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Committee passes urgent bill to diversify certain areas of health care – The Southland Journal

Committee adopts urgent bill to diversify certain areas of health (Washington, DC) – Today, bipartisan legislation introduced by U.S. Representatives Bobby L. Rush (D-Ill.) And Markwayne Mullin (R-Okla.) Was passed by voice vote of the House Energy and Commerce Committee, where Rush is a senior member. Rush Allied Health Workforce Diversity Act (RH 3320) provide grants to colleges and universities to make physiotherapy, occupational therapy, respiratory therapy, audiology and speech-language pathology programs more accessible to under-represented communities, including racial and ethnic minorities.

“Research has shown that often when patients and their healthcare providers share a cultural context, patients have better outcomes,” Rush said during Markup Today. “HR 3320 would increase diversity in physiotherapy, occupational therapy and respiratory therapy, as well as speech therapy and audiology. The constant lack of diversity in these areas is a disservice to minority patients all over our country. This is why I am so proud to come up with this common sense solution, and I am delighted that we are considering it today.

A 2017 report from the Health Resources and Service Administration (HRSA) found that more than 77% of professionals in physiotherapy, occupational therapy and speech-language pathology are Caucasian, while less than 5% of these professionals are black and less than 7% are Hispanic. Many communities of color lack quality health care providers, making it difficult for patients to access appropriate and timely care.

“Studies have shown that when people from underserved areas enter a medical field, they are much more likely to serve in rural and underserved areas, stay there longer and have patients who join. better to medical advice. To rush continued, citing recent research. “This means that rural areas and other underserved areas benefit when programs recruit applicants from these areas. “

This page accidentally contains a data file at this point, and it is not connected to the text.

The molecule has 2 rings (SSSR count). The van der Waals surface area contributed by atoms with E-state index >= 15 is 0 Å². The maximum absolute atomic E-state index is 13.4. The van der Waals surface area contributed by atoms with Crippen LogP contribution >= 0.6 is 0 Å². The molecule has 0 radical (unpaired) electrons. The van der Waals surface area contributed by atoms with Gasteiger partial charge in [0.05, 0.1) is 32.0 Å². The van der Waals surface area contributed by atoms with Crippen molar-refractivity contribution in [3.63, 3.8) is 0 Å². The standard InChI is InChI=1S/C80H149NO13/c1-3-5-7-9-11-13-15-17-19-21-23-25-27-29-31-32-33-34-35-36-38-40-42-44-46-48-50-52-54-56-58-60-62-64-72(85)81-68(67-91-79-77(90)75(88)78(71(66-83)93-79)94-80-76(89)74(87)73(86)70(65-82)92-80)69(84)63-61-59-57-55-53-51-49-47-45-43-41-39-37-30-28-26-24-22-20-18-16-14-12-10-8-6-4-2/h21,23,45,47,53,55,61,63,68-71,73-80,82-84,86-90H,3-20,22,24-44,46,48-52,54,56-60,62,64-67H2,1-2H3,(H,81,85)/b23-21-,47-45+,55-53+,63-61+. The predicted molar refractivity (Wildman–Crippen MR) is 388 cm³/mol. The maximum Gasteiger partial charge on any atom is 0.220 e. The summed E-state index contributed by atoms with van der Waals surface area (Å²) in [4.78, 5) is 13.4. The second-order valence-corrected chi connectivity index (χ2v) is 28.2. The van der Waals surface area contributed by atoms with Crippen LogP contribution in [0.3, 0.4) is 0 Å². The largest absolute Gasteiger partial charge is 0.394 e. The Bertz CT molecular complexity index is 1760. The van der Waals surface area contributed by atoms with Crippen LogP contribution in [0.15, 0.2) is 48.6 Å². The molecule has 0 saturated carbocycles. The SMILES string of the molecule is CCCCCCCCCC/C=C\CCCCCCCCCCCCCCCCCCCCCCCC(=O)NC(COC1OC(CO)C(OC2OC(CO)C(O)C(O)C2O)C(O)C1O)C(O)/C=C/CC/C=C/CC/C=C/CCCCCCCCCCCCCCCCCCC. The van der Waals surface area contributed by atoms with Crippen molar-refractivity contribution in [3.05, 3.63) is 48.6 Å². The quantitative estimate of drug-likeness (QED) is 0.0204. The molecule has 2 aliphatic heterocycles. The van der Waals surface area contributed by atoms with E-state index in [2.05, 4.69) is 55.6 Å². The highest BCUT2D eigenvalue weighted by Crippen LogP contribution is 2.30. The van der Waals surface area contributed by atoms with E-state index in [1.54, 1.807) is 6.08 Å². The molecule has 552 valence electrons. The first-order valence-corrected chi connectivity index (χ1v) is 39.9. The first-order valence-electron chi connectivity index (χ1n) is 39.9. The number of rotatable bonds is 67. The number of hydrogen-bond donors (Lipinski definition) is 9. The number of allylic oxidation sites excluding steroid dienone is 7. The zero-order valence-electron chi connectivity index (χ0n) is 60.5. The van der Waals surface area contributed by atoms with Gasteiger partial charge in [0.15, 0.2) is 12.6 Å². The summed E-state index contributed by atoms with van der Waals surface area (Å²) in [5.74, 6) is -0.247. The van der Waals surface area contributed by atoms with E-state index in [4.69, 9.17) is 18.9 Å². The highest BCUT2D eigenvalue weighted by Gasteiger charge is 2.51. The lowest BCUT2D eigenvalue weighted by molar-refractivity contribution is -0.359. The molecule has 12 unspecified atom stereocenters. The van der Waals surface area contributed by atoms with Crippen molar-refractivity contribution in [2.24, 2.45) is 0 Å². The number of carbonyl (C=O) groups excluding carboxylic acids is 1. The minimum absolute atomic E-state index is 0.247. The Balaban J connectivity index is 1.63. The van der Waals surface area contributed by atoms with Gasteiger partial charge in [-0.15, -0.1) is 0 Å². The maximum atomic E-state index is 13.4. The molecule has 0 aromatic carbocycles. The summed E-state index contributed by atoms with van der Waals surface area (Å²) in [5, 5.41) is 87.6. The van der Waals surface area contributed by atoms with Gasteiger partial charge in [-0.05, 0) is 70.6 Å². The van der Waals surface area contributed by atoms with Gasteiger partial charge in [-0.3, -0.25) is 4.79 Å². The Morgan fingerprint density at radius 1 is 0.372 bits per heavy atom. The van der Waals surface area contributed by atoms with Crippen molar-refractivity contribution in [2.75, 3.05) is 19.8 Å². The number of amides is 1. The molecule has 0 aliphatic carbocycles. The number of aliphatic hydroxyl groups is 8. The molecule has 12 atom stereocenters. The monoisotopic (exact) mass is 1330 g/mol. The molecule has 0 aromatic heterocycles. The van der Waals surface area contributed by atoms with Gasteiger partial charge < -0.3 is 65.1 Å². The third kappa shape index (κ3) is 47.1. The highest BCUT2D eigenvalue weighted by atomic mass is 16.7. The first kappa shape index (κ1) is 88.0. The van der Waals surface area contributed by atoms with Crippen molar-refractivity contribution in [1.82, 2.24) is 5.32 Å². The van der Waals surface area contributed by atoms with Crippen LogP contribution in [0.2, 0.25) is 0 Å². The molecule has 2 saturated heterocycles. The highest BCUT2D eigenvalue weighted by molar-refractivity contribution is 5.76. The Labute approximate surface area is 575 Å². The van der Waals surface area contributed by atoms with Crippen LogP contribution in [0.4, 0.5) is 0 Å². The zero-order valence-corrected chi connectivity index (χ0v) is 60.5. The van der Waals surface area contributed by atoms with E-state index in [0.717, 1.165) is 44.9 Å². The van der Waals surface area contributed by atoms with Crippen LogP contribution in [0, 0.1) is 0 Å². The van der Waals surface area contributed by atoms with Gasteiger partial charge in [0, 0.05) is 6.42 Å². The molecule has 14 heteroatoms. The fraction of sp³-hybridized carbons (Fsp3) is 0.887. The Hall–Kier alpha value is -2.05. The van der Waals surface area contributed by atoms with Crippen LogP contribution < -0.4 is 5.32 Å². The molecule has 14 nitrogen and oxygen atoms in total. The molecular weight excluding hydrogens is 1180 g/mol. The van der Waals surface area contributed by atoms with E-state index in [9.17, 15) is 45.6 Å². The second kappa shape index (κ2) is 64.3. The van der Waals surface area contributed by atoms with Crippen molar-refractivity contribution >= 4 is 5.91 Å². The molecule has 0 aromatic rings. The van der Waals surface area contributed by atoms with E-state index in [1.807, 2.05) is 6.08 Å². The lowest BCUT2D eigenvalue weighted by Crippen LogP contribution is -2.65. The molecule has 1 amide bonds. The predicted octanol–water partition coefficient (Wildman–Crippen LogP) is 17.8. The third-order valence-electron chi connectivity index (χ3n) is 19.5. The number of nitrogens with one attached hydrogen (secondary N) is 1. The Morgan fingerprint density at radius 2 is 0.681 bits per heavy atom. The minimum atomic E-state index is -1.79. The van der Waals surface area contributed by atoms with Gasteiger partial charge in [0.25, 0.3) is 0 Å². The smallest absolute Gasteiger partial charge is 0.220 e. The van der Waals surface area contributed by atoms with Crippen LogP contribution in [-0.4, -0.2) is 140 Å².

Last month, the health subcommittee held a hearing on the Allied Health Workforce Diversity Act, where Dr Victoria Garcia Wilburn, a registered occupational therapist who grew up in Chicago, spoke about the importance of health legislation. Rush.

“Thinking about this legislation, I think how different my life would have been if the Allied Health Workforce Diversity program had existed when I started looking to become an occupational therapist,” said Garcia Wilburn. “I would have been offered a distinct path to my career, instead of spending countless hours navigating potential college majors as a first-generation student. I would have had better mental health, and maybe my academic performance would have been better with more support. “

HR 3320 is modeled on the success of Title VIII nursing workforce development programs. According to Dr. Garcia Wilburn, diversity in the nursing program has almost doubled since the passing of the Nursing Workforce Diversity Act in 1964.

“The Allied Health Workforce Diversity Act would provide thousands of prospective respiratory therapy, occupational therapy, physiotherapy, speech-language pathology and audiology students with access to additional targeted supports beyond what I received, such as mentoring and tutoring. “said Garcia Wilburn. “Disadvantaged students and students from underrepresented communities bring a unique perspective to our health system and improve health outcomes. If we as a nation are to improve patient care and reduce health disparities, we must redouble our efforts to recruit, train and support these students. “

The Allied Health Workforce Diversity Act is co-sponsored by 41 members of the House of Representatives. The bill was also introduced in the Senate by Senators Bob Casey (D-Pa.) And Lisa Murkowski (R-Alaska).

Committee adopts urgent bill to diversify certain areas of health


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